Analysis: Montoya Comes Good

Juan Pablo Montoya played a high-speed game of dare on Sunday and ended up a winner

Analysis: Montoya Comes Good

After a difficult and painful start to the Formula One season, with the McLaren driver missing two races with a fractured shoulder and then falling foul of stewards, it all clicked into place.

Qualifying third on the grid, right behind Renault's Fernando Alonso on pole, the Colombian said he would try to force his way past the Championship leader at the start.

He was as good as his word. When the lights went out, Montoya barged past BAR's Jenson Button and then raced wheel to wheel with Alonso through the first corner before the Spaniard backed off.

That moment of all-out aggression defined the race. The reward was a first win of the season and a place with boyhood hero Ayrton Senna among the ranks of McLaren winners.

"If we were going to go side-by-side into Becketts, either one of us was going to back off or we were going to go off," said Montoya.

"The chances were that he (Alonso) was going to back off before me. He's going to fight for the Championship, I wasn't. I just wanted to win the race.

"It was just enough. It was pretty close," added the Colombian. "I thought we were going to touch."

Troubled Start

Montoya joined McLaren from Williams as a race winner and potential champion, a rival as well as teammate to Finland's Kimi Raikkonen.

Yet while Raikkonen has won three races and is Alonso's closest challenger, the Colombian had a troubled start.

He fractured his shoulder playing tennis in March, although rumours persisted that he had fallen off a motorbike, and missed Bahrain and San Marino.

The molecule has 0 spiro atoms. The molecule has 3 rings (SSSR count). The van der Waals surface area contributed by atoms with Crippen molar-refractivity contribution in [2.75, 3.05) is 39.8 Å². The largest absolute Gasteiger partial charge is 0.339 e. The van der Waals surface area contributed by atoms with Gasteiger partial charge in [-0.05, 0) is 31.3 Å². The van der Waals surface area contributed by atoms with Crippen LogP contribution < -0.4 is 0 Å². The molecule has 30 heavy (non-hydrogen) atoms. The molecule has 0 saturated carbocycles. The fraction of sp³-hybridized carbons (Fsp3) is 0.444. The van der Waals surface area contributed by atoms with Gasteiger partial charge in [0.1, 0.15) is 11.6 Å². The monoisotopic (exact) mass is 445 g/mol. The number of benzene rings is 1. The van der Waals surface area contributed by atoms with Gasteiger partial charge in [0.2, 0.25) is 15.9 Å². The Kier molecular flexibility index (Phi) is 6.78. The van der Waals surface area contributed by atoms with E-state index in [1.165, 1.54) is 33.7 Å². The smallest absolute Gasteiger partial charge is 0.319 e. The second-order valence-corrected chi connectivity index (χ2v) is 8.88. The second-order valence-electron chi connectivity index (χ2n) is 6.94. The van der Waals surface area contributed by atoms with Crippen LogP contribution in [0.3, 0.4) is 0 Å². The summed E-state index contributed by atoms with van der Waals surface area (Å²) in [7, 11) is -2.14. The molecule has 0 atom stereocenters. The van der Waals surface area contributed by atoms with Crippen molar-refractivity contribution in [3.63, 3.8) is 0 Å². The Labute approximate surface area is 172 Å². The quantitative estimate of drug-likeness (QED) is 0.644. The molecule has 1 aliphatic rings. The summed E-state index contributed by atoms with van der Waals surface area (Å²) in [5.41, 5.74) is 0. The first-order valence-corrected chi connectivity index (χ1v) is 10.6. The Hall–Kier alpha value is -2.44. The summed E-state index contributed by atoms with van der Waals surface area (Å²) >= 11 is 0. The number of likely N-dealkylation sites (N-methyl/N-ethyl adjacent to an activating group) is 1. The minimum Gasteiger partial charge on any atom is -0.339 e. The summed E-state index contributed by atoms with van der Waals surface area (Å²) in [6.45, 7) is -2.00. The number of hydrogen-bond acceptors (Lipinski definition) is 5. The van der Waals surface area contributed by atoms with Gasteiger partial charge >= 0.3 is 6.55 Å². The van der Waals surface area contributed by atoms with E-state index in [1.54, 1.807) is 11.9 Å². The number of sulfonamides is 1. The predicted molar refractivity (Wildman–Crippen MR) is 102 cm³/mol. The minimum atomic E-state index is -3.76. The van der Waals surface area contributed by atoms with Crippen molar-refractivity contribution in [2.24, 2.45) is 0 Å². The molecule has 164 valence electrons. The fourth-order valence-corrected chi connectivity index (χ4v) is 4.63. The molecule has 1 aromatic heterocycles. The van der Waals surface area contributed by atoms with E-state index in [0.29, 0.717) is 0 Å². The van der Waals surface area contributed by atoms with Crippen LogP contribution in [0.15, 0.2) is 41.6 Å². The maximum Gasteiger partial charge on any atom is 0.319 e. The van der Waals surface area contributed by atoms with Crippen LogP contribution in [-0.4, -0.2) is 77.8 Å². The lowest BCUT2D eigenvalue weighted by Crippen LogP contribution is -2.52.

Pain in Spain, from the injury, was followed by punishment in Monaco when he was sent to the back of the grid for causing an avoidable accident by slowing in practice on a high-speed part of the circuit.

In Canada, he was disqualified for leaving the pitlane under a red light and the Colombian did not race in the US Grand Prix after the seven Michelin-equipped teams withdrew for tyre safety reasons.

"I know I can win races and everything but it's been such a frustrating season," Montoya said.

"I crossed the line and I was excited but it was 'aaah' more than anything," he added, an expressive sigh summing up his relief.

"We've been changing the car a lot. Kimi's driving style is so different to mine that anything he puts on the car, I can't drive it.

"We've been trying a lot of different things and the last few races we have definitely made a lot of progress."

Montoya said his injury had cost him more than just dropped points. A lack of testing, and McLaren introducing a new suspension while he was recovering, did not help.

"I could hardly really drive the car, I had quite a few injections to get through the pain and you're not really driving at 100 percent," he said of Spain.

"Even if you try, the pain is always there. And everything that could go wrong was going wrong...It's racing, but things like that just kept happening."

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